Name: Password Strength
Description: Log in with the administrator’s user credentials without previously changing them or applying SQL Injection.
Difficulty: 2 star
Category: Broken Authentication
Expanded Description: https://pwning.owasp-juice.shop/part2/broken-authentication.html
If we’re trying to guess the admin’s password without any SQL trickery, then Burp’s Intruder Sniper attack is the first thing that pops into my head. Set up Burp and FoxyProxy to capture a login packet, then send that packet to Intruder and set up your Sniper attack.
Now for the complicated part: finding a password list with common passwords, but without resorting to RockYou.txt. The one which made the most sense to me was located in /usr/share/wordlists/fern-wifi. The “common.txt” wordlist there seemed to have a number of potentially easy-to-guess passwords with an emphasis on administrator accounts.
Copy/paste the contents of the wordlist to Intruder’s Payload tab and wait for a 200 status code. Don’t worry, you won’t be waiting long.
Now log in and enjoy your full administrator privileges!
Prevention and mitigation strategies:
Take password security seriously. If you absolutely must share your passwords with someone else (spouse, shifty stranger, etc), then do not send it SMS, Email, or any other electronic medium without first encrypting the file. Generating and using an RSA key pair is a pain (not to mention getting the other person to do it), but it beats having your identity stolen.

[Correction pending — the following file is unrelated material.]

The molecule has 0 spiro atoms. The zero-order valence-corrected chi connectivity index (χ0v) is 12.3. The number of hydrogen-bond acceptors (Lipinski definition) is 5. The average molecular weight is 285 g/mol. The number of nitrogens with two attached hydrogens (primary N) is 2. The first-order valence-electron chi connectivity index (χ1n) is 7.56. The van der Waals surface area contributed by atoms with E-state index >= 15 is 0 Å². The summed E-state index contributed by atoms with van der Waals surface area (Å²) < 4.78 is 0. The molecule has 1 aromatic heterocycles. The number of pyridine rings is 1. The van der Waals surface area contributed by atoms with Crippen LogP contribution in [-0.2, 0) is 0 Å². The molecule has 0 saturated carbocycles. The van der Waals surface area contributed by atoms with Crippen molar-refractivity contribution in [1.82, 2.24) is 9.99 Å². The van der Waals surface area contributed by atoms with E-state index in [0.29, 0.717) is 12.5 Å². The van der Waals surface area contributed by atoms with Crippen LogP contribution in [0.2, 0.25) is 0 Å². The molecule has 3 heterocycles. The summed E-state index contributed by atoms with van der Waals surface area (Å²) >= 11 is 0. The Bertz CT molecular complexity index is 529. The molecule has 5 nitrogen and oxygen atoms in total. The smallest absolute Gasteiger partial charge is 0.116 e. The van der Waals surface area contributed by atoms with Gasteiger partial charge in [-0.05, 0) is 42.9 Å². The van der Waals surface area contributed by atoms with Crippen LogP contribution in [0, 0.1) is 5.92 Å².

Use unique passwords for every account you have. When I took my first security course a year ago I was one of those people who reused a few passwords over and over. Today I carry a cipher with me everywhere I go (qwertycards.com has credit card-sized unique ciphers for $5), and to keep myself from forgetting any of the dozen different password character restrictions I’ve encountered, I store all of my passwords in a password manager.
Password managers aren’t 100% secure (nothing is), either. But someone has to seriously want your passwords to use tools like KeeFarce, for KeePass2.x, successfully.
Lessons Learned and Things Worth Mentioning:
- Nothing, really. I’ve done this a few dozen times.
- Ideally I’d have used Hydra, but rather than explaining the syntax and what it actually does, this approach was serviceable and led to the desired outcome.